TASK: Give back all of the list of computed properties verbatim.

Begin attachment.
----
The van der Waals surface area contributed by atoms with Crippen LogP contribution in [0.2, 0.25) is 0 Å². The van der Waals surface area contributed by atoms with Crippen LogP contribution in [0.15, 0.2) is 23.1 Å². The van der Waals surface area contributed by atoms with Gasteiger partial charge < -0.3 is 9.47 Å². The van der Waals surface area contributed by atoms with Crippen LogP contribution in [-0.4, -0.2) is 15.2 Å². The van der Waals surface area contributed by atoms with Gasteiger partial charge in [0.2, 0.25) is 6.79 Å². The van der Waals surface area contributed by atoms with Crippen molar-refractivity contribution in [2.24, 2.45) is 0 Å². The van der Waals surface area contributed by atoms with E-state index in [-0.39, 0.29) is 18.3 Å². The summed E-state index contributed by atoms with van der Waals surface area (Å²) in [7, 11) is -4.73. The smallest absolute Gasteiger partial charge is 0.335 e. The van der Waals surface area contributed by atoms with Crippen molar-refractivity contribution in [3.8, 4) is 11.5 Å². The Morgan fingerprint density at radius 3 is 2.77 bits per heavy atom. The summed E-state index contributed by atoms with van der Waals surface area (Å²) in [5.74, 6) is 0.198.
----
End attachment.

The van der Waals surface area contributed by atoms with Crippen LogP contribution in [0.2, 0.25) is 0 Å². The van der Waals surface area contributed by atoms with Crippen LogP contribution in [0.15, 0.2) is 23.1 Å². The van der Waals surface area contributed by atoms with Gasteiger partial charge < -0.3 is 9.47 Å². The van der Waals surface area contributed by atoms with Crippen LogP contribution in [-0.4, -0.2) is 15.2 Å². The van der Waals surface area contributed by atoms with Gasteiger partial charge in [0.2, 0.25) is 6.79 Å². The van der Waals surface area contributed by atoms with Crippen molar-refractivity contribution in [2.24, 2.45) is 0 Å². The van der Waals surface area contributed by atoms with E-state index in [-0.39, 0.29) is 18.3 Å². The summed E-state index contributed by atoms with van der Waals surface area (Å²) in [7, 11) is -4.73. The smallest absolute Gasteiger partial charge is 0.335 e. The van der Waals surface area contributed by atoms with Crippen molar-refractivity contribution in [3.8, 4) is 11.5 Å². The Morgan fingerprint density at radius 3 is 2.77 bits per heavy atom. The summed E-state index contributed by atoms with van der Waals surface area (Å²) in [5.74, 6) is 0.198.